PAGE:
Mr. Speaker, I rise today on the heels of the 40th anniversary of a divided Cyprus. A division that has left both Turkish and Greek Cypriots bogged down in an unacceptable status quo that continues to impede economic and social progress on the island. Until these differences are resolved, all Cypriots will feel the negative effects of this division and Cyprus will be unable to realize its full potential in the international community.
This past February represented a significant shift in the deadlock when both Cypriot leaders resumed long-stalled negotiations and issued a joint statement outlining principles the two sides will use to work toward a reunification of Cyprus. Both sides have met regularly since this announcement and real progress is being made. That said, many controversial issues remain and the path forward will be a difficult one. This makes it even more important that the United States Congress, the administration, the United Nations, Turkey, Greece and other stakeholders remain engaged and continue to encourage expeditious, good-faith negotiations on both sides.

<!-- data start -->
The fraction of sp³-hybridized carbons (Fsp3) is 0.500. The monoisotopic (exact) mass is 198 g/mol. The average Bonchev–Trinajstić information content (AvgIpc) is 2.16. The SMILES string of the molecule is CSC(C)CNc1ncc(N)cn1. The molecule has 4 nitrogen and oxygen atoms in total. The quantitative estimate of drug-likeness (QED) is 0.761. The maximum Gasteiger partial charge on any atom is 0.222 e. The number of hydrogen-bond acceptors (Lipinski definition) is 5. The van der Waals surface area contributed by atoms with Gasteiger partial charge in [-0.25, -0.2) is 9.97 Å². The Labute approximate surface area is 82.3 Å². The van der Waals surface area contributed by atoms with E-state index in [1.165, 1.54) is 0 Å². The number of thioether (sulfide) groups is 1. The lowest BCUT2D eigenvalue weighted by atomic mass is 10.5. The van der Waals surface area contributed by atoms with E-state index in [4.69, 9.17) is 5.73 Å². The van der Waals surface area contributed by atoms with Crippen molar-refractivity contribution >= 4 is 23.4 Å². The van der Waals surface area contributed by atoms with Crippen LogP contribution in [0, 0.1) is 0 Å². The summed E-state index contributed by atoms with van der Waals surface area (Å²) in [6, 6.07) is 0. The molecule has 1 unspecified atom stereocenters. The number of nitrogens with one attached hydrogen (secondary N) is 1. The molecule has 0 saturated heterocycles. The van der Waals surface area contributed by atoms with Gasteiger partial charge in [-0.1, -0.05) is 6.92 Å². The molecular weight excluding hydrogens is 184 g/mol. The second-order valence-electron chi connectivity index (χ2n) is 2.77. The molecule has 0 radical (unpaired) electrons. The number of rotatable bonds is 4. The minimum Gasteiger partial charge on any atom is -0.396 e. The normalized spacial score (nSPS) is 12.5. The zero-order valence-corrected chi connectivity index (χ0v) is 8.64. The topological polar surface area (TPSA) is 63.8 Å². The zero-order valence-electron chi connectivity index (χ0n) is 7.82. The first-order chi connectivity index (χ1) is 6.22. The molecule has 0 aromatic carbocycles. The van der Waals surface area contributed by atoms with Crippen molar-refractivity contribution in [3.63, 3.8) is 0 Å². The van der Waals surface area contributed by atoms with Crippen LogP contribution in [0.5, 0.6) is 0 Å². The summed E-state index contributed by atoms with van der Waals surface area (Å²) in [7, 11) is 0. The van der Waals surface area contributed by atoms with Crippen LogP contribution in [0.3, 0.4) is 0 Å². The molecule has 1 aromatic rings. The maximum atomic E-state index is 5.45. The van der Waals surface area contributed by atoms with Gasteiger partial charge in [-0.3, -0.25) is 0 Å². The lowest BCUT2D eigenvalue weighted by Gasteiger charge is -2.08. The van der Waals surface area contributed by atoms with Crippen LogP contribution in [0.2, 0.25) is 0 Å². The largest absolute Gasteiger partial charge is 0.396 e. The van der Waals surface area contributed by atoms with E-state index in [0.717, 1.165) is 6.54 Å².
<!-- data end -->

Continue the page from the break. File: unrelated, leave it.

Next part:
I believe these negotiations represent a historic opportunity to put all Cypriots on a path to peace and prosperity. During this process, it’s important that all parties remain focused on the future of Cyprus and refrain from inflammatory dialogue that serves only to derail progress. A comprehensive settlement is within reach, and I would encourage my colleagues to support this effort.